What does the ideal tree look like for saproxylic insects?


Saproxylic invertebrates have certain characteristics and needs that differentiate them from other organisms:

    • Many insects have an annual life cycle, which makes them vulnerable to „bad” years and habitat discontinuity. The larval stage, however, may be longer in some saproxylic species due to the poor nutritional quality of the food. The radish, for example, needs at least three years to reach maturity.

    • Different life stages of the same species may require very different habitats and conditions. Adults of saproxylic species may feed on nectar and pollen in different locations than where they developed as larvae.

    • Some species are highly specialized. Even in sites with large populations of veteran trees, it is unlikely to find many trees with the exact conditions that certain species need.

The ideal tree for saproxylic insects should have:

    • Dead wood in the crown – dry wood provides support for a small but specialized range of species.

    • Strips of rott – especially brown and soft white rott are very valuable.

    • Holes and pits of various sizes, with different degrees of moisture and decomposition – for example, some full of water and others dry and with humus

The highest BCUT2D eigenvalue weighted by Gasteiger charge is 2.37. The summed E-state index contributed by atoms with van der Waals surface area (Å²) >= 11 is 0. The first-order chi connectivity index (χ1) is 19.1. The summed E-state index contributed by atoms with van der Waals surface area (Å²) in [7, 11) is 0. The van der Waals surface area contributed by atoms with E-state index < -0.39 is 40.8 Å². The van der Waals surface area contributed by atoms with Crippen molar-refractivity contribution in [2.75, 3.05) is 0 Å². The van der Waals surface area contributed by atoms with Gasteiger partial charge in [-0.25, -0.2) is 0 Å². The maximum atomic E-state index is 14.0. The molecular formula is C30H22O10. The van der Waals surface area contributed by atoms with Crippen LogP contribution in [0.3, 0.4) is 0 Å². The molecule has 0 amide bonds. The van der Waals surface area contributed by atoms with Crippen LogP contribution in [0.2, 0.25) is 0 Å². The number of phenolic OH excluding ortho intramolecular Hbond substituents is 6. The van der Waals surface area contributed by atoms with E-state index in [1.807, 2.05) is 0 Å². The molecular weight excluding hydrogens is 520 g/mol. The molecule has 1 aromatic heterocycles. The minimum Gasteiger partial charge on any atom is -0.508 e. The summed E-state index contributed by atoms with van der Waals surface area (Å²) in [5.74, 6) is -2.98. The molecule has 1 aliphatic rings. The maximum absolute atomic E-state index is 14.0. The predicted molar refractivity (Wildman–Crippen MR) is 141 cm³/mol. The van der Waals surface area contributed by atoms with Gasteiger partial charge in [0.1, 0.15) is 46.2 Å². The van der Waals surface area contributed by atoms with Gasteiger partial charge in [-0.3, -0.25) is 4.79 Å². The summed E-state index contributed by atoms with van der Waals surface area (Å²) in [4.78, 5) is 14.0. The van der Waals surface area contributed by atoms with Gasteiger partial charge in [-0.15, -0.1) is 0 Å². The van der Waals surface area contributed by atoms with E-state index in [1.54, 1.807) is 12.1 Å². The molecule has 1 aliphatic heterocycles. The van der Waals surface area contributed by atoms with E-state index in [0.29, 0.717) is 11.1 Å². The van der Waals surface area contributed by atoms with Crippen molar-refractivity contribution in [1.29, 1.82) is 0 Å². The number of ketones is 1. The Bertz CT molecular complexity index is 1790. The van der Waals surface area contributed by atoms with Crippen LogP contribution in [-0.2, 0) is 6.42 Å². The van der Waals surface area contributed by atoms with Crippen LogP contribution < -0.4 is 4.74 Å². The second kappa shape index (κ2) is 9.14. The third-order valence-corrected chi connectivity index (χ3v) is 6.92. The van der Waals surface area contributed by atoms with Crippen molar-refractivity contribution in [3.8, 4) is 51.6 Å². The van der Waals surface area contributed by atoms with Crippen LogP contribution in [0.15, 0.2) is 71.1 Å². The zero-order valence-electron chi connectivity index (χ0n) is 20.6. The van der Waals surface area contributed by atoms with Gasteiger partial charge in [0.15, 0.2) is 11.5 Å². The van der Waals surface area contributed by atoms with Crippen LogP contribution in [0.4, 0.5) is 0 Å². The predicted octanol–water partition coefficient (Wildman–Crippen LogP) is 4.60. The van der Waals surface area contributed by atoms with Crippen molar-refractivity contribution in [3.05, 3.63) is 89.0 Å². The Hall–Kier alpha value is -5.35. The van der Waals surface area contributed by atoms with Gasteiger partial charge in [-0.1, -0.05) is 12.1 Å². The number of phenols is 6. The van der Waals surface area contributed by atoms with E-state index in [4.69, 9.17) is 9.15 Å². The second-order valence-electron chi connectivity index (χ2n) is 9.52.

• Partially decayed wood, hollows and cavities created by other species (e.g. birds)

    • Sap leakage, where the sap drips to the surface of the trunk

    • Fungal sporiferous bodies as well as fungi under the bark

    • Injured bark (for example following a lightning strike or from mechanical knocks)

    • Stubs of broken branches where invertebrates can have access to lay eggs

    • The existence of nectar and pollen sources nearby

    • Fallen branches left on the ground near the tree in partial shade

    • Living woody tissue, showing that the tree is still alive – it will continue to grow and produce deadwood in the future as well as shade for existing deadwood.

Illustration and text taken from Read, H., (2000). Veteran Trees: A guide to good management
The photo was taken in the Cenarul Forest Natura 2000 Site